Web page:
Gomez Confirmed to FCC: Here Comes Net Neutrality, But First…

Cite this Article
Eric Fruits, Gomez Confirmed to FCC: Here Comes Net Neutrality, But First…, Truth on the Market (September 08, 2023), https://truthonthemarket.com/2023/09/08/gomez-confirmed-to-fcc-here-comes-net-neutrality-but-first/

The U.S. Senate moved yesterday in a 55-43 vote to confirm Anna Gomez to the Federal Communications Commission. Her confirmation breaks a partisan deadlock at the agency that has been in place since the beginning of the Biden administration, when Commissioner Jessica Rosenworcel vacated her seat to become FCC chair.

The commission now has a 3-2 Democratic majority. With the new majority, many speculate that the FCC will push to bring back net neutrality, which President Joe Biden supports. The president’s July 9, 2021 executive order specifically “encouraged” the FCC to “[r]estore Net Neutrality rules undone by the prior administration.” Deadline reminds us that Gomez served as counselor to Obama-era FCC Chairman Tom Wheeler, when the commission voted to reclassify broadband service under the banner of net neutrality.

Today, net neutrality appears to be a solution in search of a problem, as my International Center for Law & Economics colleagues Geoffrey Manne, Kristian Stout, and Ben Sperry have noted:

History has, by now, definitively demonstrated that the FCC’s January 2018 repeal of the Open Internet Order didn’t produce the parade of horribles that net-neutrality advocates predicted. Most notably, paid prioritization—creating so-called “fast lanes” and “slow lanes” on the Internet—has proven a non-issue. Prioritization is a longstanding and widespread practice and, as discussed at length in this piece from The Verge on Netflix’s Open Connect technology, the Internet can’t work without some form of it. 

Even if President Biden and a majority of the commission have an interest in bringing net neutrality back, the FCC has a number of issues before it that are in greater need of attention.

5th Circuit Challenge to the USF

As we have noted previously, the FCC currently faces a challenge to its authority to run and raise funds for the Universal Service Fund (USF). A three-judge panel of the 5th U.S. Circuit Court of Appeals ruled in the FCC’s favor in March, but in June, the court granted the petitioners’ request for an en banc hearing before the full court. The full court’s decision in this matter could have enormous consequences for the FCC and the USF. It could also affect the FCC’s ability to regulate and fund other public-interest initiatives, such as broadband deployment, network neutrality, and spectrum management. If the FCC loses this challenge, the commission will have its hands full dealing with the fallout, and may have to spend some time on Capitol Hill lobbying for new legislation to preserve the USF.

Digital Discrimination

The Infrastructure Investment and Jobs Act (IIJA), signed by President Biden in November 2021, requires the FCC to adopt final rules facilitating equal access to broadband internet by late November of this year.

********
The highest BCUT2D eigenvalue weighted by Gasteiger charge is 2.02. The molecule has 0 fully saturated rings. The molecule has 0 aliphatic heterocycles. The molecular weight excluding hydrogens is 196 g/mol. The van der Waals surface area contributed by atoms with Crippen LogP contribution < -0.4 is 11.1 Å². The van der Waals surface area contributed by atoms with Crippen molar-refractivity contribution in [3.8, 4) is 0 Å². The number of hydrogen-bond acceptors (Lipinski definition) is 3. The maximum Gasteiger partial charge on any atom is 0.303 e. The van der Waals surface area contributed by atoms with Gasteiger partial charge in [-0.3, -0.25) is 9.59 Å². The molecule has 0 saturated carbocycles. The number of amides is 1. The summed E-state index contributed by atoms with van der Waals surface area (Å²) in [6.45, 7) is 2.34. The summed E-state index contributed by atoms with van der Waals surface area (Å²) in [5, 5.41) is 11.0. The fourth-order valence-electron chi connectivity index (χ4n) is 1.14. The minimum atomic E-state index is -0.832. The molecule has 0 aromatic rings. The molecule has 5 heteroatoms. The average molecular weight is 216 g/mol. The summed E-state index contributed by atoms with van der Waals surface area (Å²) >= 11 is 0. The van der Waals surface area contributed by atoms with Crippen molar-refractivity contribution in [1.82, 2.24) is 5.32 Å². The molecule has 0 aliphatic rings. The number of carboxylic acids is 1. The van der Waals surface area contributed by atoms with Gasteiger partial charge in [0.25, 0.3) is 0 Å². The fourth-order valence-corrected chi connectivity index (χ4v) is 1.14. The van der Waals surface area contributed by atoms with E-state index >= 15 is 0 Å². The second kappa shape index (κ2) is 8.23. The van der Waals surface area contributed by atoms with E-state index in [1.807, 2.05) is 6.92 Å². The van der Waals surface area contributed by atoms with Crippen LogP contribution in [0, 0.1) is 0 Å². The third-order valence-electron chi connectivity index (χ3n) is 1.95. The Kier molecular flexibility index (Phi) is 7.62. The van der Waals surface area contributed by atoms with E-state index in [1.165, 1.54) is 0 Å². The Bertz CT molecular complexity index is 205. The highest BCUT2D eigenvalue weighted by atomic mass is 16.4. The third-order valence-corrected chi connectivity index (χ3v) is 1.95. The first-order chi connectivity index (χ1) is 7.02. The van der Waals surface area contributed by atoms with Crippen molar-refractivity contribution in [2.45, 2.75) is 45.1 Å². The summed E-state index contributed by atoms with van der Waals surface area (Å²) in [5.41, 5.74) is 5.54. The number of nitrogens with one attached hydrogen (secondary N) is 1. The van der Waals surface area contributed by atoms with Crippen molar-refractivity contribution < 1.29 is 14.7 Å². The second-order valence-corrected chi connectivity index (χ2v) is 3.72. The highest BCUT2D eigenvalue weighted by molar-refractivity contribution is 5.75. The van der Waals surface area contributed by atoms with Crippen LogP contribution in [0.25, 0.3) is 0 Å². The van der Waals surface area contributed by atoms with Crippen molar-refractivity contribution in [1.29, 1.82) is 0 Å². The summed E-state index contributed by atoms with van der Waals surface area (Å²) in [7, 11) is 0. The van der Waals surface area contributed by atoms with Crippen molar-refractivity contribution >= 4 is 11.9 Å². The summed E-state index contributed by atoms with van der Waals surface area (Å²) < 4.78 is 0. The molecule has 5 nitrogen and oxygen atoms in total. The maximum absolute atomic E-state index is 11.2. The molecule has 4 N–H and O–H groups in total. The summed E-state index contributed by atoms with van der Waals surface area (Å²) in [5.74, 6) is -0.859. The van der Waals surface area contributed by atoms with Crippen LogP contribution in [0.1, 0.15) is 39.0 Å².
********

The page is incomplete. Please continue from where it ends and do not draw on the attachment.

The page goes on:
More specifically, the statutory text directs the FCC to prevent discrimination in broadband access based on income level, race, ethnicity, color, religion, or national origin, while also directing the commission to consider issues of technical and economic feasibility.

There have been several hints that the commission favors a “disparate impact” approach to defining digital discrimination, rather than a “discriminatory intent” approach. In an op-ed I co-authored with Ben Sperry, we caution that if they take this route, the agency could be setting itself up for years of litigation under the major questions doctrine.

Spectrum Authority

In March, Congress allowed the FCC’s spectrum-auction authority to lapse for the first time since it was granted to the commission in 1994. A bill to renew auction authority passed out of the U.S. House earlier this year, but has yet to be taken up in the Senate. Aside from tabling future auctions, the lapse is stifling the deployment of some 5G spectrum that was already auctioned off. T-Mobile paid $304 million for 7,156 licenses of 2.5 GHz spectrum in last summer’s auction. But according to Fierce Telecom, the company can’t deploy the spectrum it won, because the FCC claims that it cannot issue licenses for the 2.5 GHz spectrum to T-Mobile until its auction authority is reinstated. Fierce Telecom also reported in August about a letter that Sens. Ted Cruz (R-Texas) and John Thune (R-S.D.) sent to Rosenworcel, urging her to grant T-Mobile the 2.5 GHz spectrum licenses that it won. The senators argue that, while the FCC has lost its auction authority, the agency has not lost its ability to grant licenses that have already been won at auction.

12 GHz Spectrum

The 12 GHz band is a part of the radio spectrum that can be used to transmit wireless signals. Currently, the FCC limits how much power and interference the 12 GHz band can have, which prevents it from being used for high-speed and reliable internet access. In an earlier post, we reported that former FCC Commissioner Michael O’Reilly notes that the 12 GHz band is one of the few bands of scarce spectrum resources that is ready for immediate deployment. Freeing up a slice of this spectrum could be a key technology to provide affordable internet to the few remaining Americans who do not have access.  With a full commission now in place, expect a whirlwind of activity out of the FCC. Let’s hope they don’t adopt the now-unpopular motto of “move fast and break things.”